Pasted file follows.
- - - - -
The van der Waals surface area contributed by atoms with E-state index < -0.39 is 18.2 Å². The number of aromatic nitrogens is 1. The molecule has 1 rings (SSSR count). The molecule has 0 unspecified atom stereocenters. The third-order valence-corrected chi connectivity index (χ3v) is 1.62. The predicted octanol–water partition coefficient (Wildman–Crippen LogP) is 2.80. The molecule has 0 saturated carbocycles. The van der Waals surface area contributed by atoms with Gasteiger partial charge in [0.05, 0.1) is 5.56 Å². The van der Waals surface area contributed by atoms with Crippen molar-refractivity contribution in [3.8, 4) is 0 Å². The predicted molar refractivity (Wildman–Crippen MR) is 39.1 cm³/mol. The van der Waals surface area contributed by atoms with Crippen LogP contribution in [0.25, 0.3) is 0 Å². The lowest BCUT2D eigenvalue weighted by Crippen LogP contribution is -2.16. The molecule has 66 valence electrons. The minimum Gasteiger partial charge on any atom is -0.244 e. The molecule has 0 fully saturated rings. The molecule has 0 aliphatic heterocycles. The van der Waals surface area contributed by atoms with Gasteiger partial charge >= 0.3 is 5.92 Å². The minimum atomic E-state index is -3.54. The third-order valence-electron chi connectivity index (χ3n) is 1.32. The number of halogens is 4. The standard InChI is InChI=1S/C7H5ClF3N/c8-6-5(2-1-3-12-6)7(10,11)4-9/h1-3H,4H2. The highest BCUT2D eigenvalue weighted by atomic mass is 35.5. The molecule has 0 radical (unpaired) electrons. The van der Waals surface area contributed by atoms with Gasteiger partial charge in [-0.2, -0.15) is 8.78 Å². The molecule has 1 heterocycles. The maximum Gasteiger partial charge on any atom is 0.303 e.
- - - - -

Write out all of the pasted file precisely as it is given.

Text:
The van der Waals surface area contributed by atoms with E-state index < -0.39 is 18.2 Å². The number of aromatic nitrogens is 1. The molecule has 1 rings (SSSR count). The molecule has 0 unspecified atom stereocenters. The third-order valence-corrected chi connectivity index (χ3v) is 1.62. The predicted octanol–water partition coefficient (Wildman–Crippen LogP) is 2.80. The molecule has 0 saturated carbocycles. The van der Waals surface area contributed by atoms with Gasteiger partial charge in [0.05, 0.1) is 5.56 Å². The van der Waals surface area contributed by atoms with Crippen molar-refractivity contribution in [3.8, 4) is 0 Å². The predicted molar refractivity (Wildman–Crippen MR) is 39.1 cm³/mol. The van der Waals surface area contributed by atoms with Crippen LogP contribution in [0.25, 0.3) is 0 Å². The lowest BCUT2D eigenvalue weighted by Crippen LogP contribution is -2.16. The molecule has 66 valence electrons. The minimum Gasteiger partial charge on any atom is -0.244 e. The molecule has 0 fully saturated rings. The molecule has 0 aliphatic heterocycles. The van der Waals surface area contributed by atoms with Gasteiger partial charge >= 0.3 is 5.92 Å². The minimum atomic E-state index is -3.54. The third-order valence-electron chi connectivity index (χ3n) is 1.32. The number of halogens is 4. The standard InChI is InChI=1S/C7H5ClF3N/c8-6-5(2-1-3-12-6)7(10,11)4-9/h1-3H,4H2. The highest BCUT2D eigenvalue weighted by atomic mass is 35.5. The molecule has 0 radical (unpaired) electrons. The van der Waals surface area contributed by atoms with Gasteiger partial charge in [-0.2, -0.15) is 8.78 Å². The molecule has 1 heterocycles. The maximum Gasteiger partial charge on any atom is 0.303 e.